Karachi railway station: On the right track

The Express Tribune: February 1, 2015
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If you are a 29-year-old architect and you’ve lost your sense of direction, it seems entirely fitting that your dream job would land you at Karachi’s Cantonment Railway Station. “I had left my job at the Heritage Foundation. I had no jobs lined up and I didn’t even know how I would pay my bills,” recalls Marvi Mazhar. “Then I got a call from architect Aqeel Bilgrami and he asked me to come see the station, as a group of artists and architects was hoping to revitalise this beautiful 19th century building.”
The rest, as they say, is history.
Full story here
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Jinnah’s abode: No. 35, Russell Road

The Express Tribune’s T Magazine: July 21, 2013

The Indians get India House. And a serene cross-legged Gandhi in Tavistock Square. And Chicken Tikka Masala, now one of Britain’s favourite national meals. And Bollywood premieres in Leicester Square. When I asked some friends living in London what comes to mind when I said ‘Pakistan’, I got ‘Im-run Kahn’ (New Zealand), ‘houses in the middle of the desert and sand everywhere’ (Brazil), ‘your terrorists’ (Belgium) and ‘no clue’ (Ireland).

So when, during the course of research for my MA dissertation, I read the following sentence in Stanley Wolpert’s biography of Quaid-e-Azam, I thought it might help me feel a little more rooted in London, to allow me to feel as if I could have a foot in both my Pakistani and British worlds: “His father deposited money enough to his account in a British bank to allow Jinnah to live in London for three years. There is no record of precisely how many hotel rooms or ‘bed and breakfast’ stops he rented before moving into the modest three-story house at 35 Russell Road in Kensington…”

Link to full article in T Magazine

“We are examining the relationship between faith and society”

The Herald: September 2011

“We are examining the relationship between faith and society”: Venetia Porter, curator of the British Museum’s Hajj exhibit

London’s British Museum announced this August that a new exhibition entitled Hajj: Journey to the Heart of Islam will open at the museum in January 2012, bringing together historic and contemporary objects – including contemporary art, video, pilgrims’ testimonies, manuscripts, textiles, archaeological items and photography – to explore the experience and importance of the annual pilgrimage. Visitors to the exhibition can also expect sound-cones emitting the labbaik prayer, extracts from The Autobiography of Malcolm X (he went on Hajj in 1964), the Kiswah (the cloth covering the Kaaba) and the bottle that explorer Richard Burton filled with water from the Zamzam well in 1853. The show is scheduled to run from January 26 – April 15, 2012.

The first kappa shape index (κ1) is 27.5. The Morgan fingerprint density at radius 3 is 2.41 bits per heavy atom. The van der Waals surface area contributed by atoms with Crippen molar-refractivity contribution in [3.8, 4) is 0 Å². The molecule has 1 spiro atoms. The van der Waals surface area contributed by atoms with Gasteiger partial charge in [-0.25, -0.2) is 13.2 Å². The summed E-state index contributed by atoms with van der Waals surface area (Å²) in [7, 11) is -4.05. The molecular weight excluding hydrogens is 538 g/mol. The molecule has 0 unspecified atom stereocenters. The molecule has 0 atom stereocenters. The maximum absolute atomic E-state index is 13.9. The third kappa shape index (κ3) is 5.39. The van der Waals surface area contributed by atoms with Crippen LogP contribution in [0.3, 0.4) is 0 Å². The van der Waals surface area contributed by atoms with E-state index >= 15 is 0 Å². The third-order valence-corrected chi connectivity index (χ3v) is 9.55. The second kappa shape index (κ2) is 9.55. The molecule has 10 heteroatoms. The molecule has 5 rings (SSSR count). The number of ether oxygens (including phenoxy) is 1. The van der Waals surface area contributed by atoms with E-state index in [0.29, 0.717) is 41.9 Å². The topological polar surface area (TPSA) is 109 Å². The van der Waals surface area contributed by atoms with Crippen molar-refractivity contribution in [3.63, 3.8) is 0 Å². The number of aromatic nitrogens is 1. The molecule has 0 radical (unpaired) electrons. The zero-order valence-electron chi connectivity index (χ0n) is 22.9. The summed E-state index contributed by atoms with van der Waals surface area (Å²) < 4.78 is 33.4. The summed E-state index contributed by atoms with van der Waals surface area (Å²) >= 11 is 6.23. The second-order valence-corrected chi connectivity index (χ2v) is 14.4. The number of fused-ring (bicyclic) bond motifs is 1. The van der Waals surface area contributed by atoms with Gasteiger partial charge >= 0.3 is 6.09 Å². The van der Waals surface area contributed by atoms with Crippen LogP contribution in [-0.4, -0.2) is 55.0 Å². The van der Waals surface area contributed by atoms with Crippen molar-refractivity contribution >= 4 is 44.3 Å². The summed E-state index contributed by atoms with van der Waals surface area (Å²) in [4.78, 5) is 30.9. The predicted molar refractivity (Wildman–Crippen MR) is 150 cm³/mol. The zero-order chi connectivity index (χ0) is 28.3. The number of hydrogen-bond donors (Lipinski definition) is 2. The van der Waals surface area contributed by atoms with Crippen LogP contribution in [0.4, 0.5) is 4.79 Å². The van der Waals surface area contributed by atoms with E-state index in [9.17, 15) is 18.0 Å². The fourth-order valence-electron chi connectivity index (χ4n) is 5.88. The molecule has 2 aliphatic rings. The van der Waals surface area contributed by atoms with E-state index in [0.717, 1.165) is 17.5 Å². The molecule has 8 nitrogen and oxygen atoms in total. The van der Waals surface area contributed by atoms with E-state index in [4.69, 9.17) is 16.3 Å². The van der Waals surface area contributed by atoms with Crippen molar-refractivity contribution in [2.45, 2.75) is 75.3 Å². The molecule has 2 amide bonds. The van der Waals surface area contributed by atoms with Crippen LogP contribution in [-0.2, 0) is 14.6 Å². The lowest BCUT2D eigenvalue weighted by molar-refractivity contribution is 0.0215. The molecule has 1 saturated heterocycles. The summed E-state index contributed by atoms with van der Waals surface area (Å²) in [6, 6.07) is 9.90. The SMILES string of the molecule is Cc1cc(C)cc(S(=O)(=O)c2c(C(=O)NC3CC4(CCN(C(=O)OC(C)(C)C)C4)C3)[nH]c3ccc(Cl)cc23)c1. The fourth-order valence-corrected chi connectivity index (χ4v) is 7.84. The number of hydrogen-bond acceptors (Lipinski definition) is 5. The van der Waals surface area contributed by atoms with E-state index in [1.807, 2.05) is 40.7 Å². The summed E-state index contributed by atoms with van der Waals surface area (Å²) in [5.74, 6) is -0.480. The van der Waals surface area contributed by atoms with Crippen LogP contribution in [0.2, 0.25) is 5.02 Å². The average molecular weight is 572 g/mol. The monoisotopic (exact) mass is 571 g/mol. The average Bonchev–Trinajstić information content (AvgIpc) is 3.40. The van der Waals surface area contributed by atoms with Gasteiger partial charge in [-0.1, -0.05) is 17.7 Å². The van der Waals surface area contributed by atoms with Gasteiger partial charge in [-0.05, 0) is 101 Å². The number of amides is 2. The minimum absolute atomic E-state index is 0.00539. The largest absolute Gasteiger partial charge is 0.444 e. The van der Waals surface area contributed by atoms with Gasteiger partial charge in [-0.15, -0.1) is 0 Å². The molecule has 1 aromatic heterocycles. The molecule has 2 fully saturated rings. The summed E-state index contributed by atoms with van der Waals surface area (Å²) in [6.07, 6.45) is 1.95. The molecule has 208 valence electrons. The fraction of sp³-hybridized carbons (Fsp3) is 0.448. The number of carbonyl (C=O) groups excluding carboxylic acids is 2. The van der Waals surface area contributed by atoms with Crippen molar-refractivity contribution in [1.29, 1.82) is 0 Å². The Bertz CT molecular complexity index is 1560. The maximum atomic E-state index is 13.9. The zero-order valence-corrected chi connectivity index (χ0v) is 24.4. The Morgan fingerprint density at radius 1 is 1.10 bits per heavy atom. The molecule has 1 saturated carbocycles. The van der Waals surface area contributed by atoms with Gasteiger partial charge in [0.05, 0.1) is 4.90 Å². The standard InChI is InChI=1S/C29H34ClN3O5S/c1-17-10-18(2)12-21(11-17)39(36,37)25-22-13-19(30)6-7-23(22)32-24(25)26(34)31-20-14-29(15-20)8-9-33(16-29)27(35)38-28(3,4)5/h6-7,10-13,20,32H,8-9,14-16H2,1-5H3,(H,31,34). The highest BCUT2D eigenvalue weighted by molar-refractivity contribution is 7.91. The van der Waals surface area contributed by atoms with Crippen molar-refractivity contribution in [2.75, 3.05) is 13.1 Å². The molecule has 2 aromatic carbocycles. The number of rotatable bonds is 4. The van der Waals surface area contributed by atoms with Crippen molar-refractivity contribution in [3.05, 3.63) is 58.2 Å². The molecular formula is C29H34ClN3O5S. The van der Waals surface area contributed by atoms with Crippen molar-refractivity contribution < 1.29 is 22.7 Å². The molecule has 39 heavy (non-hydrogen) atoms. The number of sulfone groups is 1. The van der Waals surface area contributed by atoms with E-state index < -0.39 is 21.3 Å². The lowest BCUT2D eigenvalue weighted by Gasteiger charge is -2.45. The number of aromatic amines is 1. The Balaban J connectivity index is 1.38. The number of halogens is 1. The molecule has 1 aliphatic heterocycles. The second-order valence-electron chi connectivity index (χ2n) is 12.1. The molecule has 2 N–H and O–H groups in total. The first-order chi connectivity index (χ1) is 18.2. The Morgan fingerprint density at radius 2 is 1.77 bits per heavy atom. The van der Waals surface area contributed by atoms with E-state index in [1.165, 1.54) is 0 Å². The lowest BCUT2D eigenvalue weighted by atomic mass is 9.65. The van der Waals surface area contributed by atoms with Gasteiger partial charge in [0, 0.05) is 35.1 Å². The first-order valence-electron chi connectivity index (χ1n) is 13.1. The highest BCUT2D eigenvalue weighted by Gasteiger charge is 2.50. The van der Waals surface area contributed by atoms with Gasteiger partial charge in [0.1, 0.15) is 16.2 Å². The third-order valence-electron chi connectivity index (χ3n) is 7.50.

Venetia Porter, responsible for the British Museum’s collection of Islamic and modern Middle Eastern art and also chief curator for the exhibition, spoke to the Herald on how this exhibition will focus on the history of Islam and the region, while looking at the material culture surrounding the religion.

Link to PDF of full article

Paper work

The Herald: August 2011

Paper work

The challenges in documenting and accessing historical records in Pakistan

“How much has India paid you to get this information?” asked a librarian at a government archive when a private archivist Ahmed Saleem attempted to access documents for his research into Sikh history. Saleem laughs as he recalls his (mis)adventures in Pakistan’s provincial and national archives. “Staff members at the archives would have a number of excuses for my request to access files,” he says.

During the course of his research into Partition, Saleem was often told that the material he was seeking was classified as it posed a potential threat to ‘Pakistan’s integrity’. He believes “the chief secretary of the Punjab Archives keeps all records of Bhagat Singh’s trial in a drawer in his desk and if you ask for these files, he questions whether you are working for India.”

Saleem’s assertions echo what researchers in Pakistan have been saying for years: government archives are rich repositories of information for those researchers who manage to whisper the right words to open these veritable Solomon’s mines of historical records. With provincial archives slowly transferring data from outdated microfilms into computerised systems, these records are largely well preserved, though poorly organised. As one former archive director says, “There is no shortage of funds — that is a myth.” The problem, he believes, lies within the administration, failing to employ professional, well-trained archivists who are able to handle the material in their charge.

Link to PDF of full article